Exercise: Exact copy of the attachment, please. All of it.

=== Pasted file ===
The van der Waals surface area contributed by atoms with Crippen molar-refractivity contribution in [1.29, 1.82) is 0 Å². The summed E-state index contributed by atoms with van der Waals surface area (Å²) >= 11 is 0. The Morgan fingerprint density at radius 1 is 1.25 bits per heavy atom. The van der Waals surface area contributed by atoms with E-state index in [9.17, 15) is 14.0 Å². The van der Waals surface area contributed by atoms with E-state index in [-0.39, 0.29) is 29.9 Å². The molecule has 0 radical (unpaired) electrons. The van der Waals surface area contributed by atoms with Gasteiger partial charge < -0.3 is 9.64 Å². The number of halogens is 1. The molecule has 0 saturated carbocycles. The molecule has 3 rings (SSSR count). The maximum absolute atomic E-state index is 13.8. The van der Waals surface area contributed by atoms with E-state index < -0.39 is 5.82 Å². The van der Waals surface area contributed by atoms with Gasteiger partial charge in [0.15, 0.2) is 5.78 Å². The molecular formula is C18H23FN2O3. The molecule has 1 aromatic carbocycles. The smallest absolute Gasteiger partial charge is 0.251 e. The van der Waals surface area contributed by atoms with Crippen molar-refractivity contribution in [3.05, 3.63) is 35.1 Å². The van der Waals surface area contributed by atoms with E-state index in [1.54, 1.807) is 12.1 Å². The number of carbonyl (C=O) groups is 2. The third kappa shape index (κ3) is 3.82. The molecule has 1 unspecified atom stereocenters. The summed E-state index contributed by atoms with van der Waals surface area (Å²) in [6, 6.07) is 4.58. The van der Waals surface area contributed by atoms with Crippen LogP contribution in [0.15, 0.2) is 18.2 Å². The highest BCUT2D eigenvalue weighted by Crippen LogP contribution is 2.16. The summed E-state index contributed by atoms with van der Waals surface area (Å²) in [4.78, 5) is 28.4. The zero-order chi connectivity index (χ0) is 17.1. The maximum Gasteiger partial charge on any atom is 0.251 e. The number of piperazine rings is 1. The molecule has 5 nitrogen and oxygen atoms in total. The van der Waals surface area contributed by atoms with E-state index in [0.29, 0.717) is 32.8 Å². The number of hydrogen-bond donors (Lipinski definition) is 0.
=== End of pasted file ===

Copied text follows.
The van der Waals surface area contributed by atoms with Crippen molar-refractivity contribution in [1.29, 1.82) is 0 Å². The summed E-state index contributed by atoms with van der Waals surface area (Å²) >= 11 is 0. The Morgan fingerprint density at radius 1 is 1.25 bits per heavy atom. The van der Waals surface area contributed by atoms with E-state index in [9.17, 15) is 14.0 Å². The van der Waals surface area contributed by atoms with E-state index in [-0.39, 0.29) is 29.9 Å². The molecule has 0 radical (unpaired) electrons. The van der Waals surface area contributed by atoms with Gasteiger partial charge < -0.3 is 9.64 Å². The number of halogens is 1. The molecule has 0 saturated carbocycles. The molecule has 3 rings (SSSR count). The maximum absolute atomic E-state index is 13.8. The van der Waals surface area contributed by atoms with E-state index < -0.39 is 5.82 Å². The van der Waals surface area contributed by atoms with Gasteiger partial charge in [0.15, 0.2) is 5.78 Å². The molecular formula is C18H23FN2O3. The molecule has 1 aromatic carbocycles. The smallest absolute Gasteiger partial charge is 0.251 e. The van der Waals surface area contributed by atoms with Crippen molar-refractivity contribution in [3.05, 3.63) is 35.1 Å². The van der Waals surface area contributed by atoms with E-state index in [1.54, 1.807) is 12.1 Å². The number of carbonyl (C=O) groups is 2. The third kappa shape index (κ3) is 3.82. The molecule has 1 unspecified atom stereocenters. The summed E-state index contributed by atoms with van der Waals surface area (Å²) in [6, 6.07) is 4.58. The van der Waals surface area contributed by atoms with Crippen LogP contribution in [0.15, 0.2) is 18.2 Å². The highest BCUT2D eigenvalue weighted by Crippen LogP contribution is 2.16. The summed E-state index contributed by atoms with van der Waals surface area (Å²) in [4.78, 5) is 28.4. The zero-order chi connectivity index (χ0) is 17.1. The maximum Gasteiger partial charge on any atom is 0.251 e. The number of piperazine rings is 1. The molecule has 5 nitrogen and oxygen atoms in total. The van der Waals surface area contributed by atoms with E-state index in [0.29, 0.717) is 32.8 Å². The number of hydrogen-bond donors (Lipinski definition) is 0.